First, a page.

Sunday, January 27, 2008

Why the Patriarch is Green

I'm not a believer in conspiracy theories, but I am convinced that the Wall Street Journal has a clear anti-Orthodox bias. I can't think of a single article or editorial they've published in recent years that hasn't been both misinformed and malicious. Their latest attempt at smearing the Church comes in the form of a perfectly dreadful hack job entitled "The Unorthodox Patriarch" by Charlotte Allen, whose only cited qualification is that she's the author of a book entitled The Human Christ: The Search for the Historical Jesus, published nearly a decade ago and now out of print. (As an aside, my advice to all of you is that whenever someone starts talking about the search for the "historical Jesus," run as fast as your legs will take you. And if you happen by good luck to run into a bookshop, pick up this book to clear your head.)

One wonders if the Wall Street Journal employs fact checkers. Here's the very first sentence: "Bartholomew I, Ecumenical Patriarch of Constantinople, can be regarded as the 'pope,' or at least the symbol of unity, of Orthodox Christianity." For the umpteenth time, this is simply not true. It's so patently false that it's unworthy of refutation. Then there's this: "In December 2006, Bartholomew, patriarch since 1991, was thrust under the world-wide media spotlight when he celebrated the Orthodox Divine Liturgy with Pope Benedict XVI." Thankfully, this also is simply not true. It is true that Pope Benedict did attend a Liturgy celebrated by Patriarch Bartholomew, but had they actually concelebrated one would have heard a thing or two about it, to put it mildly. Ms. Allen writes:
Orthodox Christianity is not dead yet. Its famous monastery on Mount Athos in Greece has enjoyed new growth recently, and in America some Orthodox churches are drawing converts attracted by the glorious liturgy and ancient traditions. It is unfortunate that Orthodoxy's spiritual leader feels compelled to position the Orthodox with a Western Europe that is, in fact, spiritually dead.
Where does one start? Orthodoxy is not dead yet? And there's only one monastery on Mount Athos? Throughout the article Ms Allen consistently exaggerates what she sees as the irreversible demographic decline of the Orthodox community, as if wanting to write it out of history, a quaint remnant of the Byzantine Empire. It is certainly true that life in any predominantly Islamic country makes life for Christians of any denomination practically impossible. It is also true that Russia is facing a drastically lowering birthrate. But what Ms Allen ignores altogether is the dynamic rebirth of Orthodoxy in formerly Communist lands. Albania, for instance, has gone from a country in which the Orthodoxy Church as an institution had been entirely wiped out to one in which there is a flourishing Orthodox community. And it takes an act of deliberate blindness not to see the rebirth of Orthodoxy in Russia, not only as a community of faith, but also as a potent political force. (Mr Putin is a devout Orthodox believer, who enjoys the active support of the Church.) She is further wrong in associating Orthodoxy exclusively with historically Orthodox countries, ignoring the vibrant presence of Orthodoxy both in the world-wide "diaspora" and as a rapidly growing missionary presence.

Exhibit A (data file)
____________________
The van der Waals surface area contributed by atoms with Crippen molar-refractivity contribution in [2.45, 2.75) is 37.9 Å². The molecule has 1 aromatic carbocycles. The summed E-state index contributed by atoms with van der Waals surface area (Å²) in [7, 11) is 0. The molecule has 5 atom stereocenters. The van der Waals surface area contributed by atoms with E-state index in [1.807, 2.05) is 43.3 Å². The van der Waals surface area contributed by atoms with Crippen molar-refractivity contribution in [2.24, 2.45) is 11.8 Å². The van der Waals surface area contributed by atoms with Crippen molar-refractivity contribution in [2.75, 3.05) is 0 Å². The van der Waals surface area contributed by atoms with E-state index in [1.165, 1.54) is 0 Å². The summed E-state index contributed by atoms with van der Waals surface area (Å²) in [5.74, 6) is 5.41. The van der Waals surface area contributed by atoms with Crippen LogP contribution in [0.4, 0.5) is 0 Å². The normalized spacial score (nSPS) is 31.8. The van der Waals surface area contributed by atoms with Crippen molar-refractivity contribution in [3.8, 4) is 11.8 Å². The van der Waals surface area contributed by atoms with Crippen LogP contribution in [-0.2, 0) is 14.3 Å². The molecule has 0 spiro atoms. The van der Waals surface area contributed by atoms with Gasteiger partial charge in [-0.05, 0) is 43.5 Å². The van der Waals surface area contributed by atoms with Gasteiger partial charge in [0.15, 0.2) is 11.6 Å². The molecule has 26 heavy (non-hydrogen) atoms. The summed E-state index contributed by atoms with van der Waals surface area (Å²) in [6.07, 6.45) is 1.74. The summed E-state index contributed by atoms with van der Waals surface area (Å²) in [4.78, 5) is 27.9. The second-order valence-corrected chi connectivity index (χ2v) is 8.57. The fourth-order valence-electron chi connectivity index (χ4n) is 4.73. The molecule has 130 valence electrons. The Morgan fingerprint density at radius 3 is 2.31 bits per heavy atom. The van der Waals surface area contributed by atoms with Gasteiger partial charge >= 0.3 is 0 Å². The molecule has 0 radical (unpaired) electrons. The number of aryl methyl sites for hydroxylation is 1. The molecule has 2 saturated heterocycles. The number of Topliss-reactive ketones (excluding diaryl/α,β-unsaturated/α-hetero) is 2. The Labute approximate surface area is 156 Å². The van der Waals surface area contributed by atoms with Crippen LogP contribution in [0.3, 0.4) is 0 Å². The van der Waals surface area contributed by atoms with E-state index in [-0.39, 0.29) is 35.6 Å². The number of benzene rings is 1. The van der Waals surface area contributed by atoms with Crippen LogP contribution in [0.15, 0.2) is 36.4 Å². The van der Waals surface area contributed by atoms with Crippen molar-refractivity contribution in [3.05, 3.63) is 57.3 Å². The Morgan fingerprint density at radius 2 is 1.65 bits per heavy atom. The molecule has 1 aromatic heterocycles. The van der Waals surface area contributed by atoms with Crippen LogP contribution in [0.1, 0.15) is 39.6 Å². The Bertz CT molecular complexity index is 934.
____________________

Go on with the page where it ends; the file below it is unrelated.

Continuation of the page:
Ms. Allen has very little to say about the book itself; in fact, she dedicates all of one paragraph to it. She writes that "the book reveals the jarringly secular-sounding ideological positions its leader seemingly feels compelled to take in order to cultivate the sympathy of a Western European political order that is at best indifferent to Christianity." Now, this may very well be true. I haven't seen the book, and I'd frankly be quite surprised if it were any good. But her criticism is essentially political: "this exercise in fiddling while the new Rome burns" she writes, "seems pathetic, presenting a picture of a church leader so intimidated by his country's Islamic majority that he cannot speak up for his dwindling flock even as its members are murdered at his doorstep." She is perfectly aware of the Phanar's precarious existence in Turkey. Now, what if the Patriarch actually had criticized the Turkish government? That, simply put, would be the end of the Ecumenical Patriarchate. And why should he give so much attention to appealing to Western Europe? Because the entry of Turkey into the EU is his only chance of gaining basic religious freedom for him and his flock. Ms Allen stumbles on to this herself, writing:
On the other hand, Bartholomew's "green" crusade across Western Europe may actually represent a shrewd last-ditch effort to secure a visible profile and powerful protectors for his beleaguered church. The patriarch has been an incessant lobbyist for Turkey's admission to the European Union, and his hope has been that the EU will condition Turkey's entry on greater religious freedoms for all faiths.
To which I can only say: Well, duh! Western Europe may be spiritually dead, but its political institutions can provide the only safeguard for the continuing presence of Orthodoxy in Turkey. (Of course, whether the entry of Turkey into the EU would be good for Europe is another question entirely.) Rather than being a "shrewd last-ditch effort," it is in fact a considered pragmatic approach, even if one that does result in a few lousy books along the way.

(The photograph above was taken in September 1955, following a state-sponsored and unspeakably vicious pogrom against the Greek Orthodox community.)

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